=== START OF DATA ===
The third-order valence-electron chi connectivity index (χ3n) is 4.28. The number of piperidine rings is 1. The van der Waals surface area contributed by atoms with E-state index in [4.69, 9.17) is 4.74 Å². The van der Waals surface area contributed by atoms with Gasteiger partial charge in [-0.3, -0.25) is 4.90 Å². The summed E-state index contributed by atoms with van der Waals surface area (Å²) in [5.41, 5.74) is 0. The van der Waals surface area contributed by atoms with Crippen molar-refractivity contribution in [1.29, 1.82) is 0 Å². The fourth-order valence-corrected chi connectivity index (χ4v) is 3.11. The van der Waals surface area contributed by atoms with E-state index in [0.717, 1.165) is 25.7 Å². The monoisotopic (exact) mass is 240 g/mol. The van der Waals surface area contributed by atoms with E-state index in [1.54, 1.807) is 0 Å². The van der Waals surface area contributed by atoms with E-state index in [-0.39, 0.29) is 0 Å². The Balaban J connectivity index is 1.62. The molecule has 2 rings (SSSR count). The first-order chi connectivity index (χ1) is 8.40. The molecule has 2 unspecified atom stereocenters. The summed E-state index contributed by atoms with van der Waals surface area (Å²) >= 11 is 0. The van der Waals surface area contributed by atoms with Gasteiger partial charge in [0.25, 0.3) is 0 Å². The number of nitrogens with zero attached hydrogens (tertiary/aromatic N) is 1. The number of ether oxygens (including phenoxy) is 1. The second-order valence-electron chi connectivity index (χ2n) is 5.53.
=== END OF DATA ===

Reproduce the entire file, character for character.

The third-order valence-electron chi connectivity index (χ3n) is 4.28. The number of piperidine rings is 1. The van der Waals surface area contributed by atoms with E-state index in [4.69, 9.17) is 4.74 Å². The van der Waals surface area contributed by atoms with Gasteiger partial charge in [-0.3, -0.25) is 4.90 Å². The summed E-state index contributed by atoms with van der Waals surface area (Å²) in [5.41, 5.74) is 0. The van der Waals surface area contributed by atoms with Crippen molar-refractivity contribution in [1.29, 1.82) is 0 Å². The fourth-order valence-corrected chi connectivity index (χ4v) is 3.11. The van der Waals surface area contributed by atoms with E-state index in [0.717, 1.165) is 25.7 Å². The monoisotopic (exact) mass is 240 g/mol. The van der Waals surface area contributed by atoms with E-state index in [1.54, 1.807) is 0 Å². The van der Waals surface area contributed by atoms with E-state index in [-0.39, 0.29) is 0 Å². The Balaban J connectivity index is 1.62. The molecule has 2 rings (SSSR count). The first-order chi connectivity index (χ1) is 8.40. The molecule has 2 unspecified atom stereocenters. The summed E-state index contributed by atoms with van der Waals surface area (Å²) >= 11 is 0. The van der Waals surface area contributed by atoms with Gasteiger partial charge in [0.25, 0.3) is 0 Å². The number of nitrogens with zero attached hydrogens (tertiary/aromatic N) is 1. The number of ether oxygens (including phenoxy) is 1. The second-order valence-electron chi connectivity index (χ2n) is 5.53.